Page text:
Video Above: Lieutenant General, Thomas Todd - Chief Innovation Officer of Army Futures Command sits down for an exclusive interview with Kris Osborn.
By Kris Osborn President, Center for Military Modernization
(Washington D.C.) Lingering just beneath the surface of the US Army’s massive focus on innovation and land war modernization as it relates to the European continent and the threat posed by Russia, there is a distinct and sharply focused service initiative to explore new technologies and tactics of specific relevance to the Pacific.
Army’s Physical “Presence” in the Pacific
The Army’s actual physical “presence” in the Pacific is far more substantial than many may realize, given its ongoing roles in South Korea, Japan, Hawaii, Guam and Australia. Force positioning and Pacific theater deployments have figured prominently over the years, in large measure to fortify the US deterrence posture and raise the prospect that any Chinese act of aggression will be met by a massive, multinational land force capable of major force-on-force mechanized conflict.
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However, alongside land war deterrence aimed at China and North Korea, the Army’s Pacific focus has increasingly taken on much more of a multi-domain focus to include Pacific Theater Air-Ground Task Force training with the Air Force and preparations for Sea-Land operations with the Navy.
“We are looking at a maritime scenario in which there are non-contiguous lines of supply. There are all kinds of island issues and rains and geometry issues in that theater. It's a whole different equation where the Army has a role to play. You can look at history and see that the Army had a large number of soldiers in World War II in the Pacific,” Lt. Gen. Thomas Todd, Chief of Innovation, Army Futures Command, told Warrior in an interview.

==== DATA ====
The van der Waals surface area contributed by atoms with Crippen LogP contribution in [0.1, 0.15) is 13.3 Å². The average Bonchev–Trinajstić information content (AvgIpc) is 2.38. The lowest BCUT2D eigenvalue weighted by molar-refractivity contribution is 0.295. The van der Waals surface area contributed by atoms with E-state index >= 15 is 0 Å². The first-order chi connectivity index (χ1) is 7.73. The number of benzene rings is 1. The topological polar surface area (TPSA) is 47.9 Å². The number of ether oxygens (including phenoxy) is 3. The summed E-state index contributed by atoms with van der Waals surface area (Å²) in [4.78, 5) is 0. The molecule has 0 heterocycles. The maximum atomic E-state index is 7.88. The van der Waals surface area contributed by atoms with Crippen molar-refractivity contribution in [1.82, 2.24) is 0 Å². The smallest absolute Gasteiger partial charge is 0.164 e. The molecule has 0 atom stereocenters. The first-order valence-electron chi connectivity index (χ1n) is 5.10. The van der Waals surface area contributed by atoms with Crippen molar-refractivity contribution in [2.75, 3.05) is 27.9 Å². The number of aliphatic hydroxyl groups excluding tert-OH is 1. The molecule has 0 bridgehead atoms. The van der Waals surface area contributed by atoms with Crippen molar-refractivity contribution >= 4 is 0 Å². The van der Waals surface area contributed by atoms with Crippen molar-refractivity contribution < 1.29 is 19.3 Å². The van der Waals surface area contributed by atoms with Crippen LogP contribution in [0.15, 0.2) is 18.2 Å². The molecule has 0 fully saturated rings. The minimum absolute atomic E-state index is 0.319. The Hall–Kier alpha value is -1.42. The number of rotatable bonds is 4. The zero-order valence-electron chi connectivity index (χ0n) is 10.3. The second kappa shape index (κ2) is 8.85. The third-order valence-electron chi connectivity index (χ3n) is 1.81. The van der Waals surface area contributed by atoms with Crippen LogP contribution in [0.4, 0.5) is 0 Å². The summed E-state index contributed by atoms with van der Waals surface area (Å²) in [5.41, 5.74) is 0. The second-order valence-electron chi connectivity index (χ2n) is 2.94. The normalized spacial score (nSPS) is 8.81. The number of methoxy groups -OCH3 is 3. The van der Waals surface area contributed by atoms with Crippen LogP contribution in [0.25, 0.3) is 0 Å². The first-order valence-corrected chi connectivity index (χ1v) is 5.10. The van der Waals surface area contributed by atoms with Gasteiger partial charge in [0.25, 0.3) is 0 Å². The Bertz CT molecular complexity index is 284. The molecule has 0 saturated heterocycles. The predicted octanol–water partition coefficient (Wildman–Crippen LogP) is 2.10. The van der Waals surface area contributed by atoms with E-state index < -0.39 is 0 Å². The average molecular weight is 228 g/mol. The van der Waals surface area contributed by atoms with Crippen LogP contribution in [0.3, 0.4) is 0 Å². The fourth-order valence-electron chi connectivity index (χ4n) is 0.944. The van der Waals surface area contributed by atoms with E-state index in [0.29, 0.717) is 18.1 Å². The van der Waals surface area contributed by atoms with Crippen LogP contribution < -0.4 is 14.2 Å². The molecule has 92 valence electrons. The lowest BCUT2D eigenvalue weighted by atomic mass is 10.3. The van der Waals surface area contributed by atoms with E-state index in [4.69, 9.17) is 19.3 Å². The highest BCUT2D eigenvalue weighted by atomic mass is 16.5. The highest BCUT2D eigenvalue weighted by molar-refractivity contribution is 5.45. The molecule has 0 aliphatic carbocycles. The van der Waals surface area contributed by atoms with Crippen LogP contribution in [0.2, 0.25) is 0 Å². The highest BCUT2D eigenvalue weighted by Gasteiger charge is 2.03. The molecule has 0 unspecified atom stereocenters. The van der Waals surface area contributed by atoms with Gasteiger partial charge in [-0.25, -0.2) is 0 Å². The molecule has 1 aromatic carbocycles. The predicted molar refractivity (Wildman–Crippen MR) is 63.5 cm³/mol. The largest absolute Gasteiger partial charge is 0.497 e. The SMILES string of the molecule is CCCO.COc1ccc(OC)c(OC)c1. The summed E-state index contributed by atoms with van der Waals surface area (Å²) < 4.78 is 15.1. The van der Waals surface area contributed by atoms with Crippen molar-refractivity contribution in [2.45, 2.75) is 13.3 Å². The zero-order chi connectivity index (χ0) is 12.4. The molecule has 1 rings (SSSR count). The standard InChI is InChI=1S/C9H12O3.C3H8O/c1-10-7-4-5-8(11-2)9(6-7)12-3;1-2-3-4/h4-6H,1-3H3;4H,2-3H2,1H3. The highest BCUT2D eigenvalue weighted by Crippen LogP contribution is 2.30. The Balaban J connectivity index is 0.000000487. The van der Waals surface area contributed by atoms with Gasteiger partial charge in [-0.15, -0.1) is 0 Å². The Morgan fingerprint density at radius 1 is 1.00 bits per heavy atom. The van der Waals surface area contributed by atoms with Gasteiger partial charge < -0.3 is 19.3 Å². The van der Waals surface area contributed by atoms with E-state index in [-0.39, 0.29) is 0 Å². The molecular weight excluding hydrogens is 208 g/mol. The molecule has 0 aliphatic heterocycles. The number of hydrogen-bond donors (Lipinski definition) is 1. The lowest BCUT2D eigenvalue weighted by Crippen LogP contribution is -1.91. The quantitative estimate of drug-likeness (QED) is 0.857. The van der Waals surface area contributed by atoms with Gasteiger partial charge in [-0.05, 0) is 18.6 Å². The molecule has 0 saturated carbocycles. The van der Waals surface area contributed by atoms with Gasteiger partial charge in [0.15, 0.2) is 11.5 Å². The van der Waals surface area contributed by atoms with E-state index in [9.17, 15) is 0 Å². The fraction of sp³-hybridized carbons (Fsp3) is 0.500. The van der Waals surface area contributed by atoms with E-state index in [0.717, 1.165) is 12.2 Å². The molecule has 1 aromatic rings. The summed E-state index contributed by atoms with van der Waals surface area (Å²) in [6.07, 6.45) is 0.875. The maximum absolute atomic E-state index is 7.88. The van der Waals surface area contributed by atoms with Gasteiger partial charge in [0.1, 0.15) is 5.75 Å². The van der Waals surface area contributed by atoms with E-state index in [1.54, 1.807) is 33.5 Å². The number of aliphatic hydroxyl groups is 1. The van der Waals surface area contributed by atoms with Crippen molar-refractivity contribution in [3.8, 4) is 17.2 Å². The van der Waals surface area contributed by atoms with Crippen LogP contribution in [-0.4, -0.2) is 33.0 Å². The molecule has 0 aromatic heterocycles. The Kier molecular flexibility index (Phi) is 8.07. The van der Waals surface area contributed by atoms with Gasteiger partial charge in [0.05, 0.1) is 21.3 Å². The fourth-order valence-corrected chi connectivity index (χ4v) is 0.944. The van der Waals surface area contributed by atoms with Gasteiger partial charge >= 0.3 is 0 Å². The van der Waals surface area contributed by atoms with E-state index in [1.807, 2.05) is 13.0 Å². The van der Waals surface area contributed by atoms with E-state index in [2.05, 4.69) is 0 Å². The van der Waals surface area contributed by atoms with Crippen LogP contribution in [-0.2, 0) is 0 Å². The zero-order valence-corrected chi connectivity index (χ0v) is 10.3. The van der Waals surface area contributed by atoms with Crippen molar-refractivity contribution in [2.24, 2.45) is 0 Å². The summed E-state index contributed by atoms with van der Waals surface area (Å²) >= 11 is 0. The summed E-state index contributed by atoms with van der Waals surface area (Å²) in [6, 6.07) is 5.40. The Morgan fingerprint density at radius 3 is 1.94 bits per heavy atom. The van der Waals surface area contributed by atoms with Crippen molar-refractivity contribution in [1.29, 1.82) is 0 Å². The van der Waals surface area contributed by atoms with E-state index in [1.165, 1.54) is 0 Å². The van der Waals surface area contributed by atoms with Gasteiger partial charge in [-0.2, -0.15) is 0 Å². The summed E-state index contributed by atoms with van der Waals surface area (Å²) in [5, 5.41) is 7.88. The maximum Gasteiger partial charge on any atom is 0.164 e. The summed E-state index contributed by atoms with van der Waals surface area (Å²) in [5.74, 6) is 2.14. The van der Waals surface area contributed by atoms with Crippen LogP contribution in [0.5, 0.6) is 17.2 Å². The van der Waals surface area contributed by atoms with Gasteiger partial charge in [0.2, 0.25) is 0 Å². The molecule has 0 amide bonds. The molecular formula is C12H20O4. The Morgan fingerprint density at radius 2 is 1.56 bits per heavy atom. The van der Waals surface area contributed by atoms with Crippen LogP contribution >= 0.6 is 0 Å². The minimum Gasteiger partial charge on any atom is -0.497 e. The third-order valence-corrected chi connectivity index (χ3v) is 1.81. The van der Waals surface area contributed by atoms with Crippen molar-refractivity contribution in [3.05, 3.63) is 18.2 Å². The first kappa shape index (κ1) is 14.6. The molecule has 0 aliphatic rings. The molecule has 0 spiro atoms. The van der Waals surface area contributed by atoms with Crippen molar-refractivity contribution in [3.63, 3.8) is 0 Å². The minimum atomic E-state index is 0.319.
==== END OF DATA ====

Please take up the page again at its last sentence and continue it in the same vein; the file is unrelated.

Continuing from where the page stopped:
For instance, throughout the years of ongoing tensions with China over territorial disputes in the South China Sea, the US Army has practiced firing artillery from Navy surface ships, landing Army helicopters on Navy warships and adjusting tactics and maneuvers to enable ground-fired weapons to attack targets at sea. All of these things are key parts of the Army’s overall contribution to the Pentagon’s Joint All Domain Command and Control environment in which all services operate within a common interface to enable multi-domain, joint, real-time networking, targeting and sensor-to-shooter pairing across a vast area of ocean and island territory. Todd explained that the Army’s experience securing supply lines, transportation and equipment has been drawn upon to adapt to a maritime warfare environment wherein different methods of logistics security will be needed.
“We obviously play a huge role in contested logistics on land. We take that role very seriously. We are going to not only get things to the front lines but also distribute them because our troops will operate in a much more dispersed manner in the future,” Todd said.
Kris Osborn is the defense editor for the National Interest. Osborn previously served at the Pentagon as a Highly Qualified Expert with the Office of the Assistant Secretary of the Army—Acquisition, Logistics & Technology. Osborn has also worked as an anchor and on-air military specialist at national TV networks. He has appeared as a guest military expert on Fox News, MSNBC, The Military Channel, and The History Channel. He also has a Master's Degree in Comparative Literature from Columbia University.